The best- and worst-case scenarios for each player on the St. Louis Cardinals' active roster

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Andre Pallante, RHP

Best-case scenario: Strong bullpen piece and spot starter

Andre Pallante’s reverse splits make him more of a weapon against left-handers than right-handers. If Pallante can use his slider more effectively by throwing it lower in the zone, he can be much more threatening against right-handers. The ground-ball artist also has the ability to be stretched out as a starter in case of an injury, and in an optimal scenario, he can be that reliable occasional starter as or serve as a bullpen mainstay.

Worst-case scenario: Bullpen liability and demotion

Pallante had some luck last season; he was near the bottom among pitchers in chase rate and whiff rate, and if he doesn’t adjust his arsenal to throw fewer fastballs and more sliders down in the zone, there could be rough seas ahead. Ineffectiveness in the bullpen would remove the possibility of occasional starts, and he might need to go to Memphis to make things right.

Wilking Rodriguez, RHP

Best-case scenario: Rounds out the bullpen

Wilking Rodriguez, the Cardinals’ Rule 5 selection in the major league portion of the draft, had a solid spring, throwing gas before being placed on the injured list with shoulder soreness. If he returns healthy with no ill effects, Rodriguez could emerge as a middle- or late-inning option with his triple-digit heater.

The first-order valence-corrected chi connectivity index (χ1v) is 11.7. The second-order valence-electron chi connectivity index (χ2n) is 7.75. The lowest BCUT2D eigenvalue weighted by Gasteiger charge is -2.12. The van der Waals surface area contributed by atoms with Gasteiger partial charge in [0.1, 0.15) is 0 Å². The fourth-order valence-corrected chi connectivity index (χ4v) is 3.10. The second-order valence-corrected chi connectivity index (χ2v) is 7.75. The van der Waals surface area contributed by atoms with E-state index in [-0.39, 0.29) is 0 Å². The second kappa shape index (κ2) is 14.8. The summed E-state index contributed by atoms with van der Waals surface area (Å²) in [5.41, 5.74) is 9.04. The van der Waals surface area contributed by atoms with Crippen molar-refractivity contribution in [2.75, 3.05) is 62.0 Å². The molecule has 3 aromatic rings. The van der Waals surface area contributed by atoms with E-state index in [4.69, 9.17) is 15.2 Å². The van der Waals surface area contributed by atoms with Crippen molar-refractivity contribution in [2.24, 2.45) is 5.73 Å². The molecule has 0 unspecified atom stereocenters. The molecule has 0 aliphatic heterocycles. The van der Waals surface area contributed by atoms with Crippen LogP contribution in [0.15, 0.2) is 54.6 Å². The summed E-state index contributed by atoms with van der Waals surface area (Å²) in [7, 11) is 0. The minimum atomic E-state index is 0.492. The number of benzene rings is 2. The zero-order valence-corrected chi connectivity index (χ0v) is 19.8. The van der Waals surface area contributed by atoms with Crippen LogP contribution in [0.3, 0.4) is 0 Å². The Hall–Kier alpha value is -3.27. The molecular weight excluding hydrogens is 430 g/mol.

Worst-case scenario: Returned to the Yankees

If Rodriguez doesn’t prove productive after returning to the bullpen, provided he comes back from his injury, the Cardinals can’t demote him; rather, they would have to return him to his original team, the New York Yankees. Shoulder injuries are always concerning, and if Rodriguez struggles to retain his powerful arsenal or can’t command his pitches, the Cardinals may need to replace him.

Chris Stratton, RHP

Best-case scenario: Strong middle relief option

Chris Stratton’s metrics were uninspiring in 2022, but he boasts an elite curveball that he didn’t throw enough last year. If he adjusts his arsenal to feature that more under the tutelage of new pitching coach Dusty Blake, he could be a valuable veteran presence in the bullpen. 

Worst-case scenario: Low-leverage or mop-up reliever

At 32, Stratton could reach the decline phase of his career soon, and if he doesn’t change his arsenal, batters’ high exit velocities and Stratton’s low strikeout numbers could come back to bite him more than they did last year. If that’s the case, the Cardinals might have to relegate him to pitching in low-leverage situations.